Getting a Trust for Your Pet – Ensure their Wellbeing with LA Probate Law
Pet trusts are becoming more and more commonplace due to the love and concern Americans have for their pets. After all, pets are considered family members, and it only makes sense to provide for your family member in the event of your disability or death. A pet trust is a legal document that can be monitored by the courts and allows you to entrust money or property to a “trustee” who will be responsible for managing it and distributing it to your designated caregiver for the duration of your pet’s life. There are several steps involved in creating a pet trust–follow these steps and you’ll have your trust set up in no time. The purpose of a pet trust is to provide funds to pay for the pet’s care after the death of the trustor states LA Probate Law.
How does it work?
The trust can provide that a trust will be established for the care of the pet, and a specified amount of money will be used by the trustee for the care, feeding, and health care of the pet for the remainder of its life. The trust for the pet can be provided either through a will or through a living trust say LA Probate Law. Include the name and address of a designated trustee and a designated caregiver, as well as a successor trustee and successor caregiver who will take over in the event the primary trustee or caregiver can no longer fulfill their obligation to care for your pet. Positively identify your pet in order to prevent fraud with photos and a microchip. Describe your pet’s lifestyle, including exercise and play habits and specific care instructions such as what type of foods to feed him and how often. Specify any health problems and medications your dog requires, as well as how to administer the medication. Provide the name(s) of veterinarians that have treated your dog and require that the trustee ensures the caregiver provides regular veterinary checkups. Determine the amount of cash or assets needed to adequately cover the expenses for your pet’s care. Also specify how the funds should be distributed to the caregiver. Establish the amount of cash or assets needed to cover the administration of the pet trust. For instance, fees accrued by the trustee and attorney fees. Name a beneficiary to receive any remaining funds that are not used by the pet trust. Provide instructions on how to handle your pet’s remains.
Trustee for Your Pet
When a person sets up a pet trust, he must specify a trustee. The trustee is the person who manages the distribution of assets. It is the trustee’s job to ensure that the beneficiary uses the funds left in the trust to actually care for the animal. This can involve paying veterinary and other animal care expenses directly out of the trust or distributing the money to the pet’s new caregiver and then asking for an accounting of how the money was spent. It might also mean reviewing receipts from pet stores and vet bills to ensure that the full proceeds distributed from the pet trust are actually being used for the pet’s care. The individual who sets up the trust should also specify within it what is to be done with any money that is left over after the pet passes away. Many individuals will specify that any remaining funds are to be distributed to other heirs or to the pet’s caregiver explains LA Probate Law. Still others will stipulate that funds from the pet trust which remain after the pet passes away should be left to an animal charity of choice.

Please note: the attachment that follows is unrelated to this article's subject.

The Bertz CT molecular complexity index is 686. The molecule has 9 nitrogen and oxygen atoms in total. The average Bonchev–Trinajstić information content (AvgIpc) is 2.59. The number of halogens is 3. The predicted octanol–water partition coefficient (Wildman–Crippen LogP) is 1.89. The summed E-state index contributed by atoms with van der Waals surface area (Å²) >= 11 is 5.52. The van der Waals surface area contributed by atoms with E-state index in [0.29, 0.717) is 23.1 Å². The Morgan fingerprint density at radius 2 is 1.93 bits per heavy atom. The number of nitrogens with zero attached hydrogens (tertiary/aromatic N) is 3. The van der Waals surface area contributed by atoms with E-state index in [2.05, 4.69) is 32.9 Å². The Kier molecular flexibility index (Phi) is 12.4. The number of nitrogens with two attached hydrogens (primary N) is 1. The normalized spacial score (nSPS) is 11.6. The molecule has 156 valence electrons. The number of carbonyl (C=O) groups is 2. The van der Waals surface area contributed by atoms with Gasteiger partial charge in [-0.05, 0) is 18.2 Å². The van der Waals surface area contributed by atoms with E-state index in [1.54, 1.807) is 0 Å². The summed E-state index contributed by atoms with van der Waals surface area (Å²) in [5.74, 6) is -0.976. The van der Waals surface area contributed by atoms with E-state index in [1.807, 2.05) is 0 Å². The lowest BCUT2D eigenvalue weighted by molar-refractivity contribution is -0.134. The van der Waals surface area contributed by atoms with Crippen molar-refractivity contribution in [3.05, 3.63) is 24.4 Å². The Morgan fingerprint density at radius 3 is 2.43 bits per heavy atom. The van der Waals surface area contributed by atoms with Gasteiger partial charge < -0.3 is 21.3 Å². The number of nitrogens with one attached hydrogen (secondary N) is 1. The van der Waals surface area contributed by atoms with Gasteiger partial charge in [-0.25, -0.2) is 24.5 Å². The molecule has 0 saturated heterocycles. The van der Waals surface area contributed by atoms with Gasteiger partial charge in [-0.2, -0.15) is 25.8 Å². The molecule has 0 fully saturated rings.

Find out if you live in a state that allows pet trusts. Many states do, but not all. Certain states allow what is known as an honorary pet trust, which permits pet owners to leave funds to a specific person, but without court oversight. California Probate Code section 15212 was revised in 2009 and authorizes trusts for pets. Alternative approach to lifetime care for pets would be to give the pet to a friend, and also give the friend a cash bequest. This would allow the trust to be closed prior to the death of the pet, but also has a risk because the friend would not be legally obligated to pay for the pet’s care. Planning for your dog’s care past your death is the ultimate in responsible ownership. Because only one out of five Americans has an up-to-date will and only 20 percent of those include provisions for pets, an estimated 500,000 dogs and cats are euthanized every year when their owners die and they have nowhere to go. Is your dog at risk? Wills, trusts, and financial instruments are complicated enough. Add caretakers, backup caretakers, specific instructions, and veterinary care. No wonder so many of us just hope we’ll outlive our pets. Funds for Fido can be as small as $5,000, experts said, with the typical pet trust financed at $20,000 to $100,000. Legal fees range from $39 for a do-it-yourself pet protection agreement to $2,500 for a complicated pet trust. Pet trusts are not just for the rich, LA Probate Law said. Of our clients who have pets, 75% have a pet trust. We insist they make some kind of arrangement. They are part of your family after all.